Dead Money

Dead Money

A voice from the grave

Since I was a little boy, the bank has encouraged me to save.

‘Save it, you have it; spend it, it’s gone.’

Every Friday I’d put two shillings into my passbook and then bank it.

‘Save it, you have it; spend it, it’s gone.’

That witty phrase, created by some advertising copywriter, echoed persistently in my mind and eventually became a foundation of my life. Then, through my youth, it would cause me to evaluate every purchase.

I needed funds if I was to attain anything in life, and the only way to get this money was to save. And by trusting the bank to safeguard my finances, and add interest—which was three percent in 1960—I envisaged imminent wealth.

But not now.

Lying here, encapsulated within this coffin, devoid of any external feeling, I can only imagine what is happening, as my physical form is certainly in decay. Not that such matters hold any significance. My peace of mind comes from avoiding the present.

My bank account grew, but not at the same rate as my thoughts. The bank’s saving and not spending slogan played in my mind each time I’d attempt to buy a treat. You know, an ice cream or a small bottle of ‘Coca Cola’. I developed into someone who watched every penny throughout their life. The bank’s early savings encouragement was clever, though their ultimate aim was to control my expenditures. Their concern lay not with my well-being, but with their own gains. The banks were wise at encouraging me to ‘save’ with them. But now I know they wanted me to ‘spend’ with them. They really wanted my money by pretending to care about my welfare.

‘Save it, you have it; spend it, it’s gone.’

My waist, once thirty-four inches, surely needs a tighter belt now—not that it matters in my situation—it’s not as if I am going anywhere in a hurry. My situation is grim; I must divert my thoughts from the present moment—these grotesque visions are doing my head in. I must use this time for reflection and resentment, and perhaps a sprinkling of revenge.

My life became a financial crusade, with every penny hoarded and every potential expense being given the ‘evil eye’. The bank’s brainwashing was a success; I was shrewd at saving and even more shrewd at purchasing — and then the guilt…the guilt. Those occasional ‘Triple Treat’ ice-creams, or ‘Weston’s Wagon Wheels’ left me in despair. I had wasted money.

‘Save it, you have it; spend it, it’s gone.’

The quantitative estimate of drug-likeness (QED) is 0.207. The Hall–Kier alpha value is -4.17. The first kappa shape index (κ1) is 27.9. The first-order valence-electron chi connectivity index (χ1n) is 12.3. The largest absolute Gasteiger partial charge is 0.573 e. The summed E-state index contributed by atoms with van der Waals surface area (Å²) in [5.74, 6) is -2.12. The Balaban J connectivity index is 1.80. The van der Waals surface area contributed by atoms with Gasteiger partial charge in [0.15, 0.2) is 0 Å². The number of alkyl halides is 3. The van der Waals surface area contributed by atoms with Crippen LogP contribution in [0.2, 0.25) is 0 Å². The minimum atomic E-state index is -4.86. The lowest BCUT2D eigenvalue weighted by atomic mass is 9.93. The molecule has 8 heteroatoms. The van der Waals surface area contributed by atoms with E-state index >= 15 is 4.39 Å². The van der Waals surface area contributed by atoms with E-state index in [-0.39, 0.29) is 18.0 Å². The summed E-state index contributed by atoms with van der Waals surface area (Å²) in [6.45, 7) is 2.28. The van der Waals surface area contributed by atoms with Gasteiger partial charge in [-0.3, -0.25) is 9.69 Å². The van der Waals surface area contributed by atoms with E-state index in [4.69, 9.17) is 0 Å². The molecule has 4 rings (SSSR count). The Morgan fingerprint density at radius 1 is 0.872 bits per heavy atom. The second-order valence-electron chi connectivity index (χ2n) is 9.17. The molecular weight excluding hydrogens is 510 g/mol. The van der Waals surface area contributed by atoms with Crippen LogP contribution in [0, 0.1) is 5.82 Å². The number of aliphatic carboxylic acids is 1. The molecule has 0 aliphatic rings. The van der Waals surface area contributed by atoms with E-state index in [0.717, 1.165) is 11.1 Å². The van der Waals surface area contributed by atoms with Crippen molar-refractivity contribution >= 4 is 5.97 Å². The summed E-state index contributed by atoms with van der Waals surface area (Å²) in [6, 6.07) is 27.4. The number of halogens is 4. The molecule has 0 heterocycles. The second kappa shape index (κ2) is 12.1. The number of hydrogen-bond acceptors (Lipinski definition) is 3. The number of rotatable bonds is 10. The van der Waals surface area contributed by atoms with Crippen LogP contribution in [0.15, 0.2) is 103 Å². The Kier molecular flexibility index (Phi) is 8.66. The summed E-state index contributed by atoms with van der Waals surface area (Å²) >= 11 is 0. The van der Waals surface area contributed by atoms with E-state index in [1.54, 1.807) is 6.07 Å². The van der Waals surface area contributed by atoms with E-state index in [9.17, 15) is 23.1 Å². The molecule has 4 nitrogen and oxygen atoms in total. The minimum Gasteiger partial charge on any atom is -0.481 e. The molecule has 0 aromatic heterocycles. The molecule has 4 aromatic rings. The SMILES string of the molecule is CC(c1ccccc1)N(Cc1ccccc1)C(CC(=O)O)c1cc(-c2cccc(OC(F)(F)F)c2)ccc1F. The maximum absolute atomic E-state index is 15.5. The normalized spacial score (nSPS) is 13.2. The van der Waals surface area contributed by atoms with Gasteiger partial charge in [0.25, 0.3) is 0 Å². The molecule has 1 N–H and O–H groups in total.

As you may have guessed, that slogan developed into a mantra and ended up causing me a lifelong battle with constipation. A physical manifestation of my financial anxiety.

And as the banks intended, I secured a car loan, a credit card and a mortgage. They told me my life was great. But their slogan remained—it was immovable, just like my bodily functions. But that is in the past. What if it was constipation that caused my demise?

‘Stop it. Stop it. I have to escape the present.’

You know what happened, of course. After a life of watching every penny I’d spent—my relatives starting doing the same—and it wasn’t their money they were watching.

‘Don’t buy me anything, Grandpa.’

‘Don’t buy me anything, Dad.’

‘Don’t waste your money, Uncle.’

Of course, they didn’t want me to spend. They wanted that cash to remain in the bank.

To think I even skimped on my funeral. Weeks before I passed, I trudged that sad road of funeral homes. Searching. In time I found an establishment that had burial packages cheaper than cremation. Can you believe that? I made it very clear in my will that my wishes were to be followed and that I was to be ‘buried’ and in a language my family would understand.

‘Don’t fucking cremate me.’

It’s too final. What if they’d cremated Jesus? Yes, that is a thought worth pondering.

I’m not sure if this coffin came with a light. I don’t think so. Anyway, I don’t want to see what’s happening. Must be an army of ants feasting on me by now. Fortunately, I have no feeling.

I look back at my life. What could I have done differently? Why did I leave so much money? Excess money. But I couldn’t spend it. I felt guilty every time I went to make a purchase.

My shoes were deteriorating—terrible choice of words at this moment—but I couldn’t bring myself to waste hard earned money on another pair. My car was falling apart. The television needed repairs. The roof was leaking.

‘Save it, you have it; spend it, it’s gone.’

Don’t get me started on the banks. When it suited them, they brainwashed me into saving money and then later in life re-brainwashed me to spend. Right up to the end, they sent me brochures about trips, merchandise and investments—too late, you bastards. You’ve already set me in my ways.

It took death to open my eyes. Now my extended family have free money.

What I saved, they’re spending. Fast.

Maybe I should’ve started a new mantra when I retired.

‘Save it, they have it; spend it, they won’t.’

They didn’t work for it or get constipated over it. They just had a windfall at my expense. What I saved they’re spending—and fast—I’m sure of that. They’re all above ground, cashed up and living the life. Probably spending at their high end fashion stores—and not even bargaining the price! Nothing much I can do about it; it’s theirs now.

I just know there are ants in here. No comforts at all—probably white ants.

Why didn’t I buy a better coffin?